"Fine," I lied, and she knew it.  Every time we met was sweeter and more heartwrenching than the last, and this time I knew that we wouldn't have a proper meeting untill the spring.  The summonings were always harder after the fall, because winter is the time when air spirits are allowed to play and roam and let their essences mix with their brethren.  The pull from her fellow spirits makes the pre-winter summoning more difficult, and she can never stay as long.  And although I knew it was stupid and childish and very human of me, I always became a little jealous during the winter; the thought of Ostereth's essence mixing and spiraling with the other air spirits made me envy them terribly.  I knew she wasn't mine, nor was I under any illusions that she could ever be mine ... but that didn't stop me from desiring her every time I felt a snowflake on my face.

"You're lying," she replied with a smile, laying a warm hand, the exact temperature of the pre-autumn air, on the side of my face.

I smiled sheepishly.  "How did you know?"

"You told the same lie last fall."

The wind suddenly shifted and became much warmer, shoving her straight at me.  As I put my arms around the centuries-old spirit and our lips met, I caught a whiff of the wheat feilds and the old oak tree and the other fresh, renewed smells that signaled the end of summer.  And it occured to me that I wasn't smelling my surroundings; I was smelling her, because she was my surroundings.

We pulled away at exactly the same instant, and the rational side of my brain did its best to ruin the moment.  I knew that, at midnight, when Ostereth dissappeared and I was left alone on the hilltop, that I would wonder if it had all been a dream.  I knew how bad it would hurt tomorrow, going back to school and mortality, where there was no magic and no Ostereth.  But, with her in my arms at that moment, I didn't care.

From nowhere my wandering mind suddenly found one of the questions I had been burning to ask Ostereth for over a year now.  I swallowed and stammered, "Will you miss me, at midnight?"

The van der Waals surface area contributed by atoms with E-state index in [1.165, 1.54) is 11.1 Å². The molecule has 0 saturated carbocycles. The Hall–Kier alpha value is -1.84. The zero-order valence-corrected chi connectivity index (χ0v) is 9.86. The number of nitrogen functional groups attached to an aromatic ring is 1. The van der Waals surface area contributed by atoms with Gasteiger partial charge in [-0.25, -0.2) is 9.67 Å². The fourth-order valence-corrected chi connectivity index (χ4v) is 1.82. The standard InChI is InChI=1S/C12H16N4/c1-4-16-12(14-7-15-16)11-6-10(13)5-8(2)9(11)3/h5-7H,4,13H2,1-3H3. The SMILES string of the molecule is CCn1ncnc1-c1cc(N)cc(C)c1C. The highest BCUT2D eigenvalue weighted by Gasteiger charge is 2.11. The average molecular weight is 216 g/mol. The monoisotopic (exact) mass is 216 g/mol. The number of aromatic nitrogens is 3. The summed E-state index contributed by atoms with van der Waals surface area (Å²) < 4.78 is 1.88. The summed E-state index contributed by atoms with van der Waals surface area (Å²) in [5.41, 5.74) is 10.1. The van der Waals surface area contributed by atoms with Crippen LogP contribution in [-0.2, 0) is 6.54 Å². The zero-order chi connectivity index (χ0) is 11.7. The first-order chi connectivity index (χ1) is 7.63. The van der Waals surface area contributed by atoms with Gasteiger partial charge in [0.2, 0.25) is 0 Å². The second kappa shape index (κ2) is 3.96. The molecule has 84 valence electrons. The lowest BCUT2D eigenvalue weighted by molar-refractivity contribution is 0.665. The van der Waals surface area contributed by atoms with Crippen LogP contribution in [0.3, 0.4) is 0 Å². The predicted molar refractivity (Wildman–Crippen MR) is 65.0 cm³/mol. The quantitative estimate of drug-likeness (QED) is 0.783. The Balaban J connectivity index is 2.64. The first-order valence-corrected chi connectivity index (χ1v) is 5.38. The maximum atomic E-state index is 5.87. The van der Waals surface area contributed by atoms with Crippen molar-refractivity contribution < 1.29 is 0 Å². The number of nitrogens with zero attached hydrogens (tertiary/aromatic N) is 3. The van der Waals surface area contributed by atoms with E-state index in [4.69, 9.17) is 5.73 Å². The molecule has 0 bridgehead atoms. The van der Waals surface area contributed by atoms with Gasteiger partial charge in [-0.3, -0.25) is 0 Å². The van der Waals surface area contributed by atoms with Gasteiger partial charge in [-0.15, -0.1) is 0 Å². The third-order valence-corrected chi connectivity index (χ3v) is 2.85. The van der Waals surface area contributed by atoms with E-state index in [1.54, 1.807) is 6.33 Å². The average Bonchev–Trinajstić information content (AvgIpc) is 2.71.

She grinned, eyes glistening.  "I always do."  Running her fingers through my hair, she added, "my nervous pile of blood and sweet emotions."

As she kissed me for the first time in three months, I dreaded the thought that it was going to be a very long, lonely fall, untill I saw her again just before winter.  But a portion of me felt that spring was already on its way. 

Thursday, February 2, 2012

Trigger Finger

Brigit's Flame - February 2012, week 1 entry
Prompt:  Thank you
Title:  Trigger Finger
Wordcount:  ~1700, rated PG-13 for mild language and violent imagery
Author:  Graham Smith (chuck_the_plant)

My ears filled with thunder when she pulled the trigger.  She blinked involuntarily against the sound and her shoulders moved less than they did the last time, but all five cans still stood along the fencepost.  “You missed again,” I told her. 
Sasha spun to me with venom in her eyes.  “I know that!” she screamed.  “You don’t have to rub it in my face!” 
I felt my back straighten as I stared at the twelve-year-old.  “Look, do you want to learn to shoot or not?”  I asked her, my voice like iron.  “Because I don’t have to teach you, you know.”
“If you’re going to keep being an asshole about it, then no!” she screamed back.
I pressed my lips together in frustration and kneaded my hands together, trying to repress my own shouting.  I definitely was not being an asshole about it, but screaming at her wouldn't prove it.  Besides, she had already fired off three shots, and that, combined with her screaming, was going to bring the flesh-eaters from miles around in the next hour.  We had to move.